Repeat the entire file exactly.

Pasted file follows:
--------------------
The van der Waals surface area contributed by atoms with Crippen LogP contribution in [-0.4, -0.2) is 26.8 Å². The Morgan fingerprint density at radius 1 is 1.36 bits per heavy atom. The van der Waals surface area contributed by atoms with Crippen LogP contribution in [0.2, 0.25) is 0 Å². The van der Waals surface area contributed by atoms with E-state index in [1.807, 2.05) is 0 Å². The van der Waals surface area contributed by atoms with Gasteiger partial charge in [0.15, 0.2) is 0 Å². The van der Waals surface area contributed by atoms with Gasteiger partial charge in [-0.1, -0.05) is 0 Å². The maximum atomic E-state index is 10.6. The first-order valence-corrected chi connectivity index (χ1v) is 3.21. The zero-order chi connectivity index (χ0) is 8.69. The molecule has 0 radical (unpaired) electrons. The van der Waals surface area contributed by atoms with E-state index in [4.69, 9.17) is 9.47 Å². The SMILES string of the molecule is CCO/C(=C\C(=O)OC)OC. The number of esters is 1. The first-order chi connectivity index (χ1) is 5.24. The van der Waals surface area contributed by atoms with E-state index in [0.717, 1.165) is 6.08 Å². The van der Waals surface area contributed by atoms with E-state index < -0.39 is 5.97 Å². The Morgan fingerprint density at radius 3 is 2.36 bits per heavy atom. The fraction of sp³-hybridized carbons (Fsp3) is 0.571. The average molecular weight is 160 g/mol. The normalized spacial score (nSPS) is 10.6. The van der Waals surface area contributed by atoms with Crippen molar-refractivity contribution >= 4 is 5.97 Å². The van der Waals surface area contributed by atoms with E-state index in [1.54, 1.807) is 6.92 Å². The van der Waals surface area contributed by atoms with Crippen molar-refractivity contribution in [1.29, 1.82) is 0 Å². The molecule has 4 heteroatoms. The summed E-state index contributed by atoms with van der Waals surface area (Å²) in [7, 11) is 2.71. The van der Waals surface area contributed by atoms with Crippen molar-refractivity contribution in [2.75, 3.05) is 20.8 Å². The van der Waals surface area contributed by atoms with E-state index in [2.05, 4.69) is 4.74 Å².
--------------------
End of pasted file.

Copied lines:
The van der Waals surface area contributed by atoms with Crippen LogP contribution in [-0.4, -0.2) is 26.8 Å². The Morgan fingerprint density at radius 1 is 1.36 bits per heavy atom. The van der Waals surface area contributed by atoms with Crippen LogP contribution in [0.2, 0.25) is 0 Å². The van der Waals surface area contributed by atoms with E-state index in [1.807, 2.05) is 0 Å². The van der Waals surface area contributed by atoms with Gasteiger partial charge in [0.15, 0.2) is 0 Å². The van der Waals surface area contributed by atoms with Gasteiger partial charge in [-0.1, -0.05) is 0 Å². The maximum atomic E-state index is 10.6. The first-order valence-corrected chi connectivity index (χ1v) is 3.21. The zero-order chi connectivity index (χ0) is 8.69. The molecule has 0 radical (unpaired) electrons. The van der Waals surface area contributed by atoms with E-state index in [4.69, 9.17) is 9.47 Å². The SMILES string of the molecule is CCO/C(=C\C(=O)OC)OC. The number of esters is 1. The first-order chi connectivity index (χ1) is 5.24. The van der Waals surface area contributed by atoms with E-state index in [0.717, 1.165) is 6.08 Å². The van der Waals surface area contributed by atoms with E-state index < -0.39 is 5.97 Å². The Morgan fingerprint density at radius 3 is 2.36 bits per heavy atom. The fraction of sp³-hybridized carbons (Fsp3) is 0.571. The average molecular weight is 160 g/mol. The normalized spacial score (nSPS) is 10.6. The van der Waals surface area contributed by atoms with Crippen molar-refractivity contribution >= 4 is 5.97 Å². The van der Waals surface area contributed by atoms with E-state index in [1.54, 1.807) is 6.92 Å². The van der Waals surface area contributed by atoms with Crippen molar-refractivity contribution in [1.29, 1.82) is 0 Å². The molecule has 4 heteroatoms. The summed E-state index contributed by atoms with van der Waals surface area (Å²) in [7, 11) is 2.71. The van der Waals surface area contributed by atoms with Crippen molar-refractivity contribution in [2.75, 3.05) is 20.8 Å². The van der Waals surface area contributed by atoms with E-state index in [2.05, 4.69) is 4.74 Å².